Picture used for illustrative purpose. File
Gulf Today Report
Oil prices fell on Thursday as investors worry about the effect of raising coronavirus cases on demand.
Brent crude oil futures fell 18 cents, or 0.3%, to $55.88 a barrel while US West Texas Intermediate (WTI) slipped by 11 cents, or 0.2%, to $52.80 a barrel.
Stephen Innes, chief global market strategist at Axi said: "oil market's sizzling rally likely took a hiatus as the stronger dollar and the omnipresent gasoline supply overhang offset the evaporating US crude inventories."
Last week, US crude oil stockpiles last week declined beyond expectation while gasoline and distillate inventories gained.
Across Europe governments are imposing tighter lockdowns due to the spread of the new variant and China, the world’s second-largest oil consumer announced its biggest daily jump of coronavirus cases in more than 10 months.
According to an International Energy Agency (IEA) official, oil producers face an unprecedented challenge to balance supply and demand as factors including the pace and response to COVID-19 vaccines cloud the outlook.
Both benchmark contracts hovered around unchanged levels after having jumped on Wednesday after the US Energy Information Administration reported a sharp, unexpected 10.6 million barrel drop in crude stockpiles last week.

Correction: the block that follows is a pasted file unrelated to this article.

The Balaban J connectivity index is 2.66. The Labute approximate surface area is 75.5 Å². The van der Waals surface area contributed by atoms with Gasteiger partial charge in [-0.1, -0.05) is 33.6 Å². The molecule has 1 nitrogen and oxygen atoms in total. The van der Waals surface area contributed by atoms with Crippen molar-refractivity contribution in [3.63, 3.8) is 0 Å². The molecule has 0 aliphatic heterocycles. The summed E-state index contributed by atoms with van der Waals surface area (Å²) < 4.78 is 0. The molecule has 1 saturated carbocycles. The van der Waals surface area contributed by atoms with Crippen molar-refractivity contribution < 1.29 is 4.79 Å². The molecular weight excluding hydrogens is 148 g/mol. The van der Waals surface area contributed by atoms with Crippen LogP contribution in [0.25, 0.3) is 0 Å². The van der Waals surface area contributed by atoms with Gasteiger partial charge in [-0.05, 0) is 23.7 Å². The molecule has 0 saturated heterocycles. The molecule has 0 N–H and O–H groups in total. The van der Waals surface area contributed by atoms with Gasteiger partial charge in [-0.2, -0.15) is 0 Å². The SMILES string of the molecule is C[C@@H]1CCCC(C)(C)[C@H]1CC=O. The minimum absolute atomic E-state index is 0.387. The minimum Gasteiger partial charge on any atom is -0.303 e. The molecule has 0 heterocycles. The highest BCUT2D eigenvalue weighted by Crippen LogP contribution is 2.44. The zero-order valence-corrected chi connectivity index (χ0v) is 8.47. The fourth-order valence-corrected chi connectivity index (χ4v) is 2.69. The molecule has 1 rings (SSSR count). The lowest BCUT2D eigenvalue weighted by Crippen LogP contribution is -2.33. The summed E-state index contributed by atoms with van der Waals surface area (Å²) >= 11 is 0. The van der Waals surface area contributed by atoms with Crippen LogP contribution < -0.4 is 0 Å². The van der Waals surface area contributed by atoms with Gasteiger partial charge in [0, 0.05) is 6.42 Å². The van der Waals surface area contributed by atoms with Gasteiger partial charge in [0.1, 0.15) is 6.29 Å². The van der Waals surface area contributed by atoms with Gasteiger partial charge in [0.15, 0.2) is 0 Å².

Brent crude futures for January rose 22 cents, or 0.5%, to $43.97 a barrel by 07:33 GMT, while US West Texas Intermediate crude for December climbed 6 cents, or 0.1%, to $41.49 a barrel.
January Brent crude futures, which will expire later on Monday, dropped 46 cents, or 1%, to $47.72 a barrel by 03:55 GMT. Brent contract was at $47.83 a barrel, down 42 cents. US West Texas Intermediate crude futures for January fell 48 cents, or 1.1%, to $45.05 a barrel.
Brent crude futures climbed 19 cents, or 0.3%, to $56.10 a barrel while US West Texas Intermediate (WTI) crude futures rose 20 cents, or 0.4%, to $52.81 a barrel.
Spot gold was down 0.1% to $1,849.16 per ounce while US gold futures eased 0.2% to $1,847.50.
The UAE has succeeded in providing all public and private services, which greatly contributed to mitigating the expected impact of the pandemic on the real estate sector, thanks to the proactive measures of the government, says Binghatti.